There are many different membership management software options as well that can be customized for mobility, manage your content, and help you with apps.
Part 4: What will it cost to go mobile?
Costs for going mobile vary widely, depending on if you decide to build an app, buy software, or just configure your website for mobile devices.
The least expensive option is to simply configure your site for mobile viewing. Website hosting services such as WordPress and Squarespace offer mobile optimization options.
For more information, check out SitePoint’s list of “10 Ways to Make Your Website More Mobile Friendly.”
Depending on your web development skills, building a mobile app is the second most expensive option, since tools such as Corona SDK offer their app building platform for free.
For building custom apps, there is an app cost estimator by Kinvey—it will walk you through all of the requirements that you have for your app and then calculate how much that app should end up costing you.
Membership management software —there are many options available to you that have mobile features and that can be customized for your organization.
Part 5: What are some examples of nonprofit organizations that have gone mobile?
The Humane Society of the United States added a text-messaging component to their campaign against the commercial hunting of seals in Canada, and offered its supporters live updates during the annual hunting period.
The manager of online communications, Grace Markarian, said that about 10,000 people signed up for updates in the first year and about 18,000 subscribe currently. She said:
“Rebecca Aldworth, our director of Humane Society International Canada, and our Protect Seals team are literally on the ice with the seals observing the seal hunt during a certain time period. Rebecca would call me and say, ‘This is what’s going on,’ and I would translate that into 160 characters and shoot that out to people. It was a very powerful, real-time way for people to have a window into the cruelty that was taking place and really understand that it was happening as we speak. It was very personal, because [the updates] were from her right to your phone.”
HSUS also sends virtual petitions via text and email and their supporters can “sign” these petitions virtually by texting a word to a specific phone number.
The American Booksellers Association was one of the first associations to build an iPhone application. It features monthly bestsellers, recommended book lists, store finder, and a book search as well.
Their latest rendition of this app includes information about scheduled events, including their biggest event, the ABA Winter Institute.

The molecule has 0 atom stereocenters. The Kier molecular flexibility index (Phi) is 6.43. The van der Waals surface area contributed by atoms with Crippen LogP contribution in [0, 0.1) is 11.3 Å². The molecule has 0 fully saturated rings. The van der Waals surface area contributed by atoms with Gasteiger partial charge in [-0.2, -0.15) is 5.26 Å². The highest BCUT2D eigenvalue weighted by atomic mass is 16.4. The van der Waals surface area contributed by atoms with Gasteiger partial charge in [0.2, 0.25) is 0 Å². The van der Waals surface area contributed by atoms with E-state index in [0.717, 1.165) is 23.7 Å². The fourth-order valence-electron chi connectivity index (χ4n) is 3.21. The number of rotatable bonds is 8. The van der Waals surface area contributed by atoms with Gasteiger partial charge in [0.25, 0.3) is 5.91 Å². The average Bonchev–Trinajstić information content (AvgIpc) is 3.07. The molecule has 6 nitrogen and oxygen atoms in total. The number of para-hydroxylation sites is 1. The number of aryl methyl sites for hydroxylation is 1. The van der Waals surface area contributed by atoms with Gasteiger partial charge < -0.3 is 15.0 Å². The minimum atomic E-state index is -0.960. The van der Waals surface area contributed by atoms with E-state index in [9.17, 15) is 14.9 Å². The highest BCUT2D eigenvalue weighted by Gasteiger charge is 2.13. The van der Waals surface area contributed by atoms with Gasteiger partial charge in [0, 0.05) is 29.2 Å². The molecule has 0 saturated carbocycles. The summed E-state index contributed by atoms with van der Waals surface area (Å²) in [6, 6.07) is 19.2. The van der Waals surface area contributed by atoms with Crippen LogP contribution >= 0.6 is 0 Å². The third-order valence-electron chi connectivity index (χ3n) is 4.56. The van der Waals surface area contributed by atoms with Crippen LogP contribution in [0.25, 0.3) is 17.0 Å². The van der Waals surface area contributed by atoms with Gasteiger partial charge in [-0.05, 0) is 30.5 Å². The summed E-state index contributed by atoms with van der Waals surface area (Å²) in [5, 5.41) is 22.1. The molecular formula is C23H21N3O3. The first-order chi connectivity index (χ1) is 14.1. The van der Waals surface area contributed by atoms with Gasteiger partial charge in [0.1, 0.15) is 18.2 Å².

Save the Children has optimized their website for mobile so that it can be accessed on mobile devices—they have a simple layout, and a donate button so that people can donate straight from their mobile device if they wish.
Bonus: Resources for Membership Organizations
Want to learn more? Here are some great resources that you can refer to whenever you need more information:
- The Flurry Blog—they offer several solutions for mobile apps, and their blog is full of great insights and tips for going mobile.
- Appcelerator Blog—the Appcelerator Blog offers advice on developing your own mobile apps.
- —mGive is an organization for helping nonprofits with mobile fundraising for global disaster and crisis relief. They have a great blog with tips and advice on mobility and fundraising for your nonprofit.
- Open Mobile Summit—an annual conference where big market leaders discuss all things about the mobile experience.
- MMA (Mobile Marketing Association) SM2 Innovation Summit—this summit is targeted to those looking to take advantage of the newest mobile marketing capabilities, such as the Internet of Things, virtual reality, and 360 video.
- How to Build a Mobile Website by Pickaweb
- Mobile Fundraising Best Practice Guide by MobileCause
- Text-to-Give: The Powerful (Yet Untapped) Fundraising Tool by @Pay
Other resources for nonprofits
Have you already gone mobile at your nonprofit and have tips for other organizations? Have you found any other resources and tools that have helped you out? Add them in the comments below!
On the Capterra nonprofit technology blog, we work to provide you with the guides, tools, and resource lists you will need to bring your organization up to speed. If you enjoyed this piece, then be sure to check out these similar blog posts: